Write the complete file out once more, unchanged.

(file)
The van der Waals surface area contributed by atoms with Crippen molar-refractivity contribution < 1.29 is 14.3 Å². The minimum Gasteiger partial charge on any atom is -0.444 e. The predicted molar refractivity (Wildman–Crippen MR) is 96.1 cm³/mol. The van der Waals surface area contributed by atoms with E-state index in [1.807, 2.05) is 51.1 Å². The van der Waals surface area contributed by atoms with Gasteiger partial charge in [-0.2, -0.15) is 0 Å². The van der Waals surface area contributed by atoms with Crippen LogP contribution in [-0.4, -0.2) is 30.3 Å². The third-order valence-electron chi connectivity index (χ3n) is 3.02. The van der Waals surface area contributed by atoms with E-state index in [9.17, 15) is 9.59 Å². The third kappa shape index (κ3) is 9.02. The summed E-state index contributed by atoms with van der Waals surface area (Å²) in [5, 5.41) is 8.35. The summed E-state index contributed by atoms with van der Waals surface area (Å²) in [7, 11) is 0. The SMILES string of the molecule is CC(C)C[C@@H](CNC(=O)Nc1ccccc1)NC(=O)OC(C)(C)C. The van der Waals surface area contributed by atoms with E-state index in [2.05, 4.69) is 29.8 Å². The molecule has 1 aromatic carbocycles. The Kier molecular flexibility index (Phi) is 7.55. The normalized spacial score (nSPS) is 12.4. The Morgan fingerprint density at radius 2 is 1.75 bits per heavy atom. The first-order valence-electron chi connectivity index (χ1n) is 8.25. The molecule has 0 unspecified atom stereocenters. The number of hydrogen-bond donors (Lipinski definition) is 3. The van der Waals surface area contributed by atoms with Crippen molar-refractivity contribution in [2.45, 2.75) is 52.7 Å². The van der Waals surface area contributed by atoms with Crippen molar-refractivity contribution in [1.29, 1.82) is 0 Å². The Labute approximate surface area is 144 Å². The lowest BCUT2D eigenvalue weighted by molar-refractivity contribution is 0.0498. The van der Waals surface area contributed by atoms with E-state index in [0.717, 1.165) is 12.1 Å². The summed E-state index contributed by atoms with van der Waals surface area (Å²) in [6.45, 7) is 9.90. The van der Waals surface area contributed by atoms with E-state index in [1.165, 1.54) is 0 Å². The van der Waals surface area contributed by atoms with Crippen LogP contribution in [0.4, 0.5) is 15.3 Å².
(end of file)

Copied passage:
The van der Waals surface area contributed by atoms with Crippen molar-refractivity contribution < 1.29 is 14.3 Å². The minimum Gasteiger partial charge on any atom is -0.444 e. The predicted molar refractivity (Wildman–Crippen MR) is 96.1 cm³/mol. The van der Waals surface area contributed by atoms with E-state index in [1.807, 2.05) is 51.1 Å². The van der Waals surface area contributed by atoms with Gasteiger partial charge in [-0.2, -0.15) is 0 Å². The van der Waals surface area contributed by atoms with Crippen LogP contribution in [-0.4, -0.2) is 30.3 Å². The third-order valence-electron chi connectivity index (χ3n) is 3.02. The van der Waals surface area contributed by atoms with E-state index in [9.17, 15) is 9.59 Å². The third kappa shape index (κ3) is 9.02. The summed E-state index contributed by atoms with van der Waals surface area (Å²) in [5, 5.41) is 8.35. The summed E-state index contributed by atoms with van der Waals surface area (Å²) in [7, 11) is 0. The SMILES string of the molecule is CC(C)C[C@@H](CNC(=O)Nc1ccccc1)NC(=O)OC(C)(C)C. The van der Waals surface area contributed by atoms with E-state index in [2.05, 4.69) is 29.8 Å². The molecule has 1 aromatic carbocycles. The Kier molecular flexibility index (Phi) is 7.55. The normalized spacial score (nSPS) is 12.4. The Morgan fingerprint density at radius 2 is 1.75 bits per heavy atom. The first-order valence-electron chi connectivity index (χ1n) is 8.25. The molecule has 0 unspecified atom stereocenters. The number of hydrogen-bond donors (Lipinski definition) is 3. The van der Waals surface area contributed by atoms with Crippen molar-refractivity contribution in [2.45, 2.75) is 52.7 Å². The van der Waals surface area contributed by atoms with Crippen molar-refractivity contribution in [1.29, 1.82) is 0 Å². The Labute approximate surface area is 144 Å². The lowest BCUT2D eigenvalue weighted by molar-refractivity contribution is 0.0498. The van der Waals surface area contributed by atoms with E-state index in [0.717, 1.165) is 12.1 Å². The summed E-state index contributed by atoms with van der Waals surface area (Å²) in [6.45, 7) is 9.90. The van der Waals surface area contributed by atoms with E-state index in [1.165, 1.54) is 0 Å². The van der Waals surface area contributed by atoms with Crippen LogP contribution in [0.4, 0.5) is 15.3 Å².